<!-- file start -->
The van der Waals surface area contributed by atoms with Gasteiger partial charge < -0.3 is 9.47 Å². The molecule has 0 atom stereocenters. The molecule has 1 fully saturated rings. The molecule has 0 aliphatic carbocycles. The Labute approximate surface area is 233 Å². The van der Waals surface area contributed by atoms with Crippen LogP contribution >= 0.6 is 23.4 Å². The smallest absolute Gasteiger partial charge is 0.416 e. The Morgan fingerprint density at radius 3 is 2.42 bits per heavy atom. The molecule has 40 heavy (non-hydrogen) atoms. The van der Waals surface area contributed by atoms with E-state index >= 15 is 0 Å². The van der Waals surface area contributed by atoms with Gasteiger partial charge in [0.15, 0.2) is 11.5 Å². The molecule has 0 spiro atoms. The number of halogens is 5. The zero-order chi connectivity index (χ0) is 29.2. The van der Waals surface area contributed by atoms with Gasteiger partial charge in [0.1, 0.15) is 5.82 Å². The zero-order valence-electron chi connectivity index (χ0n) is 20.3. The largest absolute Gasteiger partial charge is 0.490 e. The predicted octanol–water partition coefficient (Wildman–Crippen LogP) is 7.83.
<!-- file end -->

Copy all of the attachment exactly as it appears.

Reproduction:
The van der Waals surface area contributed by atoms with Gasteiger partial charge < -0.3 is 9.47 Å². The molecule has 0 atom stereocenters. The molecule has 1 fully saturated rings. The molecule has 0 aliphatic carbocycles. The Labute approximate surface area is 233 Å². The van der Waals surface area contributed by atoms with Crippen LogP contribution >= 0.6 is 23.4 Å². The smallest absolute Gasteiger partial charge is 0.416 e. The Morgan fingerprint density at radius 3 is 2.42 bits per heavy atom. The molecule has 40 heavy (non-hydrogen) atoms. The van der Waals surface area contributed by atoms with E-state index >= 15 is 0 Å². The van der Waals surface area contributed by atoms with Gasteiger partial charge in [0.15, 0.2) is 11.5 Å². The molecule has 0 spiro atoms. The number of halogens is 5. The zero-order chi connectivity index (χ0) is 29.2. The van der Waals surface area contributed by atoms with Gasteiger partial charge in [0.1, 0.15) is 5.82 Å². The zero-order valence-electron chi connectivity index (χ0n) is 20.3. The largest absolute Gasteiger partial charge is 0.490 e. The predicted octanol–water partition coefficient (Wildman–Crippen LogP) is 7.83.